Anti-Capitalist Meetup: Anti-Capitalism and Immigration by MrJayTee

(2 pm. – promoted by ek hornbeck)

There can be no doubt that the behavior of international capital is a major driver of immigration. Looking outward from the US alone, capital has long been at play in Mexico, Central America, and the Caribbean, extracting resources and supporting dictatorial elites with little interest in economic development, forcing many of those deliberately impoverished masses to look north. Capital builds and destroys economies and rends people’s lives to the point of desperation, forcing the poor to pick up and move wherever they can to survive.

Ironically, there is great controversy over immigration in the developed world whose system did so much to create the prospective immigrant’s desperation. In the United States and Europe the right is obsessed with immigration as a threat to cultural identity; but immigration is also controversial in the center and even on the left, or what passes for the left, allegedly because it depresses working class wages and diminishes the prospects of native-born working people.

Yet if we look at the history of the United States, we see that mass immigration can co-exist with broad prosperity or even drive it. The US absorbed millions of immigrants from the 1880’s to the 1920’s and they helped to build the wealthiest, most powerful nation that ever existed. The US continues to to absorb large numbers of immigrants, documented and undocumented, and still the nation’s wealth expands, if mostly for the elite.

As anti-capitalists, we are naturally suspicious of the nativist, chauvinist notion that immigration is a threat to our security or prosperity individually or collectively, yet few of us would say that immigration without conditions or limits would produce a good result for immigrants or the native-born working class.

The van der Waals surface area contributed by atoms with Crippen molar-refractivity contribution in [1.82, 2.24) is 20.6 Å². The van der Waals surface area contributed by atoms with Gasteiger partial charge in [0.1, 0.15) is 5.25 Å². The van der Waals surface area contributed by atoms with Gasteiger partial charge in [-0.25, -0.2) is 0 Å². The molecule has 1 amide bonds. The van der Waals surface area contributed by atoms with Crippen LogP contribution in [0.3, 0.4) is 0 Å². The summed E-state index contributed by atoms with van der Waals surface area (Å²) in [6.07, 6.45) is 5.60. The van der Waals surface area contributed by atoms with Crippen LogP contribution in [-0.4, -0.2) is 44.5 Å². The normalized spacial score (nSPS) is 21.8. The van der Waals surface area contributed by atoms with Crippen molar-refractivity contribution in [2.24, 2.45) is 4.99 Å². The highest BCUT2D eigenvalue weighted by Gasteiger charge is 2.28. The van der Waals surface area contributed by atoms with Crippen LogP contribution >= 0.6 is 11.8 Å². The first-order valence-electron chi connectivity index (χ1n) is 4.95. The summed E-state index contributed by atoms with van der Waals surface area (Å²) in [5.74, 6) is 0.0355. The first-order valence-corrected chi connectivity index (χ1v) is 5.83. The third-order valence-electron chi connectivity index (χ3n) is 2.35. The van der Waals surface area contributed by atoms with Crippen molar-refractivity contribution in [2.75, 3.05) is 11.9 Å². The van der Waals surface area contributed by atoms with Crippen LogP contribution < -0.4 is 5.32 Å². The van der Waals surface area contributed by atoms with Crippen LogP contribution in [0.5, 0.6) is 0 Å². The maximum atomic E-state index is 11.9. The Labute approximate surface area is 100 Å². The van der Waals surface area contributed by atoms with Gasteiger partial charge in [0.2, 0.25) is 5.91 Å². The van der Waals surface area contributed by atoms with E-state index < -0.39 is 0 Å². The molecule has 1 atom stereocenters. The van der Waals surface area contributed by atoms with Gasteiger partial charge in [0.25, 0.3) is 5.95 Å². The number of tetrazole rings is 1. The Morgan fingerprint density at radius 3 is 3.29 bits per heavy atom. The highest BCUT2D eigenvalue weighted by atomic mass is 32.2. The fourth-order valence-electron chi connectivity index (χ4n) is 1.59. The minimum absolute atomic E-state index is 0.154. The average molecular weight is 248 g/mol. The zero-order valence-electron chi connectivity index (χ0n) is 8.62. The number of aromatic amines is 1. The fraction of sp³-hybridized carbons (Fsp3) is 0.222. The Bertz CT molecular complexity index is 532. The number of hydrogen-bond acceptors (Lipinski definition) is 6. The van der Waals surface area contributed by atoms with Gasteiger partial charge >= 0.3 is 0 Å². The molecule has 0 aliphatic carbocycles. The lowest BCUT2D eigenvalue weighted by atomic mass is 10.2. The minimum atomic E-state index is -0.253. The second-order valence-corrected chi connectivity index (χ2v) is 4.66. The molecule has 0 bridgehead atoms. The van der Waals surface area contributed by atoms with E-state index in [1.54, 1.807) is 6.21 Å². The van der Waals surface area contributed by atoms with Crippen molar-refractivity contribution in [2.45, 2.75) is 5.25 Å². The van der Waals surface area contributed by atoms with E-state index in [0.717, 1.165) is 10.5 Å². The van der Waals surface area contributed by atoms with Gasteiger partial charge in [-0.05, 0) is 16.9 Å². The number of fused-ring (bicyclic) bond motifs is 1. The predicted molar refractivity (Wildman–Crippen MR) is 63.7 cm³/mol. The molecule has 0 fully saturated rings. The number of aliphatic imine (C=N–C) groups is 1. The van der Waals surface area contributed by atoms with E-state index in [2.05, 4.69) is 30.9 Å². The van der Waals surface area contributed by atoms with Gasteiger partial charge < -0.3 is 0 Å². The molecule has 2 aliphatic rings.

How do our various leftist perspectives on immigration address objective conditions in developed economies? Does the working class of one nation owe a welcome to all others who want to come? What is in the long term interest of workers at home and around the world?

I hate using terms like “migrant” or “immigration” as they separate working people from each other using the spurious notion that nations and states are something besides the self-serving fictions of the ruling class. How do we get to a just system using the current mosaic of capital-serving regimes as a base?

To me, one of the most important fact is how, with labor now globally accessible to capital, we are all part of the reserve army of labor. Whatever accommodations we make to public sentiment, I don’t see how a long-term non-internationalist strategy can be relevant. Building working class consciousness in one country is critical to progress in domestic politics, but sound immigration policy must be come from an internationalist perspective, however it might be pitched domestically.

A major element of our strategy must be to change the terms of the debate. Unemployment and falling wages are not the fault of the worker, but the system itself. The reserve army of labor is not a bug, but a feature of capitalism and a declaration that the capitalist system either relies on unemployment and produces it naturally. The failure is not the people, but the system. It is not our sister the immigrant who is lowering wages, it is the capitalist who created the reserve army in the first place.

We must also remember that the long period of relatively uncontrolled immigration from the 1880’s to the 1920’s coincided with a period of the development of labor power and leftist agitation that has no match in the present. The real issue is not that immigrants depress wages, but that workers of all nations have so little organized power that capital can steal the surplus. We must reframe the terms of the immigration debate to achieve anything domestically or internationally.

My suggestions? Just a couple: advocate for the highest possible level of working class immigration; every immigrant is a nail in the coffin of racist nativism and seeds the domestic working class with the personal stories and political energy of immigrants. Build and support explicitly leftist institutions that can organize immigrants and their families politically.

What’s your perspective? I especially invite anarchist voices and those of immigrants. (A theorist or two to lend some intellectual rigor might be nice, too.)